An example of statistics used in educational assessment. Compares the various grading methods in a normal distribution. Includes: Standard deviations, cummulative precentages, percentile equivalents, Z-scores, T-scores, standard nine, percent in stanine. **Statistics** is a broad mathematical discipline which studies ways to collect, summarize and draw conclusions from data. It is applicable to a wide variety of academic disciplines from the physical and social sciences to the humanities, as well as to business, government, and industry. Image File history File links Download high resolution version (1200x687, 38 KB) Summary A chart comparing the various grading methods in a normal distribution. ...
Image File history File links Download high resolution version (1200x687, 38 KB) Summary A chart comparing the various grading methods in a normal distribution. ...
Wikibooks Wikiversity has more about this subject: School of Mathematics Wikiquote has a collection of quotations related to: Mathematics Look up Mathematics in Wiktionary, the free dictionary Wikimedia Commons has media related to: Mathematics Interactive Mathematics Miscellany and Puzzles â€” A collection of articles on various math topics, with interactive Java...
DATA (Debt, AIDS, Trade, Africa) was established in 2002 by Bono (Paul Hewson) of the Rock band U2, and Bobby Shriver, along with activists from the Jubilee 2000 Drop the Debt Campaign, as an organisaton focused on Justice, not charity. ...
This is a list of academic disciplines (and academic fields). ...
For the scientific journal named Science, see Science (journal). ...
The humanities are a group of academic subjects united by a commitment to studying aspects of the human condition and a qualitative approach that generally prevents a single paradigm from coming to define any discipline. ...
External links Yahoo! Finance Aggregates some really good business articles Categories: | | | ...
Key concepts and terms of statistics assume probability theory; among the terms are: *population*, *sample*, *sampling*, *sampling unit* and *probability*. Warning: systems are known to science that violate probability theory empirically. Probability theory is the mathematical study of probability. ...
Once data has been collected, either through a formal sampling procedure or by recording responses to treatments in an experimental setting (*cf* experimental design), or by repeatedly observing a process over time (time series), graphical and numerical summaries may be obtained using **descriptive statistics**. Sampling is that part of statistical practice concerned with the selection of individual observations intended to yield some knowledge about a population of concern, especially for the purposes of statistical inference. ...
In the scientific method, an experiment is a set of actions and observations, performed to support or falsify a hypothesis or research concerning phenomena. ...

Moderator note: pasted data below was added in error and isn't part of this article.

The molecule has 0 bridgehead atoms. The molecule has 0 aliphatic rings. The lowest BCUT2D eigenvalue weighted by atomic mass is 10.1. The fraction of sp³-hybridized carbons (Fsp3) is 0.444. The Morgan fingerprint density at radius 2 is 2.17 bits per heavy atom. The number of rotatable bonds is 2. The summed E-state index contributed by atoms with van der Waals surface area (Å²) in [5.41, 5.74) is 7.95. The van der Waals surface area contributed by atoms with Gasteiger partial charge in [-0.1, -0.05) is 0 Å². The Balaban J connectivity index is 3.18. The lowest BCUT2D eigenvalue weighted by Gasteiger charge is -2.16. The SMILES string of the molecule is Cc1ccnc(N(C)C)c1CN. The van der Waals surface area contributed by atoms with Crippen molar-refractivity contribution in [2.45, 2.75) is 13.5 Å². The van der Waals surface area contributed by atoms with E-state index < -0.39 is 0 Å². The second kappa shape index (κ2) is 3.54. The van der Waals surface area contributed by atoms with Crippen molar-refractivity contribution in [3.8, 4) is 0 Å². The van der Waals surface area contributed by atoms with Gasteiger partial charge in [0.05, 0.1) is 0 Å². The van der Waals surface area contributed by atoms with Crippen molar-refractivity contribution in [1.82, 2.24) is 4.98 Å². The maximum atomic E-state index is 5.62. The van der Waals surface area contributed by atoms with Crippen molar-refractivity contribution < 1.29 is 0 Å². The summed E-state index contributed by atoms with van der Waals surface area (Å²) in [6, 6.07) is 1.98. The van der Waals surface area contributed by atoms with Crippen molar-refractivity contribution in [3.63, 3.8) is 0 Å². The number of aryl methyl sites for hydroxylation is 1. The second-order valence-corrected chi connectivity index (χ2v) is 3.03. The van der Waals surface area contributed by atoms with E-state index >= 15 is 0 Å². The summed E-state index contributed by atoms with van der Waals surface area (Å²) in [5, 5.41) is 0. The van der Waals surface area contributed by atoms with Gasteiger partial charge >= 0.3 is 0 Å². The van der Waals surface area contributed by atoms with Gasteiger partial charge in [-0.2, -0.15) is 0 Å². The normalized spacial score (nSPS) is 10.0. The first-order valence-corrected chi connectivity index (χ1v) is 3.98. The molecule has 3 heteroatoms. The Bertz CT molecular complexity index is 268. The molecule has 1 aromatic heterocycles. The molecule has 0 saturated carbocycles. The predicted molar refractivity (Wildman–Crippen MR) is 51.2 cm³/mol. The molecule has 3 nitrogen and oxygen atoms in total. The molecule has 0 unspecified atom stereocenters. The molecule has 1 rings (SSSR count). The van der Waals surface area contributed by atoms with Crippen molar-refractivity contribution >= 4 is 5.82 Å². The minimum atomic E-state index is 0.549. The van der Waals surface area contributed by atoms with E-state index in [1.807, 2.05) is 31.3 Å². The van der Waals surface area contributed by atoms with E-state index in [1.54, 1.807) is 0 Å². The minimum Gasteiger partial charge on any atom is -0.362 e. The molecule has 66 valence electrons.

The first statistician to consider a methodology for the design of experiments was Sir Ronald A. Fisher. ...
In statistics and signal processing, a time series is a sequence of data points, measured typically at successive times, spaced apart at uniform time intervals. ...
Descriptive statistics is a branch of statistics that denotes any of the many techniques used to summarize a set of data. ...
Patterns in the data are modeled to draw inferences about the larger population, using **inferential statistics** to account for randomness and uncertainty in the observations. These inferences may take the form of answers to essentially yes/no questions (hypothesis testing), estimates of numerical characteristics (estimation), prediction of future observations, descriptions of association (correlation), or modeling of relationships (regression). Model may refer to more than one thing : For models in society, art, fashion, and cosmetics, see; role model model (person) supermodel figure drawing modeling section In science and technology, a model (abstract) is understood as an abstract or theoretical representation of a phenomenon,see; geologic modeling model (economics) model...
It has been suggested that this article or section be merged with statistical inference. ...
In ordinary language, the word random is used to express apparent lack of purpose or cause. ...
One may be faced with the problem of making a definite decision with respect to an uncertain hypothesis which is known only through its observable consequences. ...
Estimation is generally the calculation of an approximate or uncertain result, often based on approximate, uncertain, incomplete, or noisy data. ...
A prediction is a statement or claim that a particular event will occur in the future. ...
In probability theory and statistics, correlation, also called correlation coefficient, is a numeric measure of the strength of linear relationship between two random variables. ...
Generally, regression is a move backwards; It is the opposite of progress. ...
The framework described above is sometimes referred to as **applied statistics**. In contrast, **mathematical statistics** (or simply statistical theory) is the subdiscipline of applied mathematics which uses probability theory and analysis to place statistical practice on a firm theoretical basis. Applied statistics is the use of statistics and statistical theory in real-life situations. ...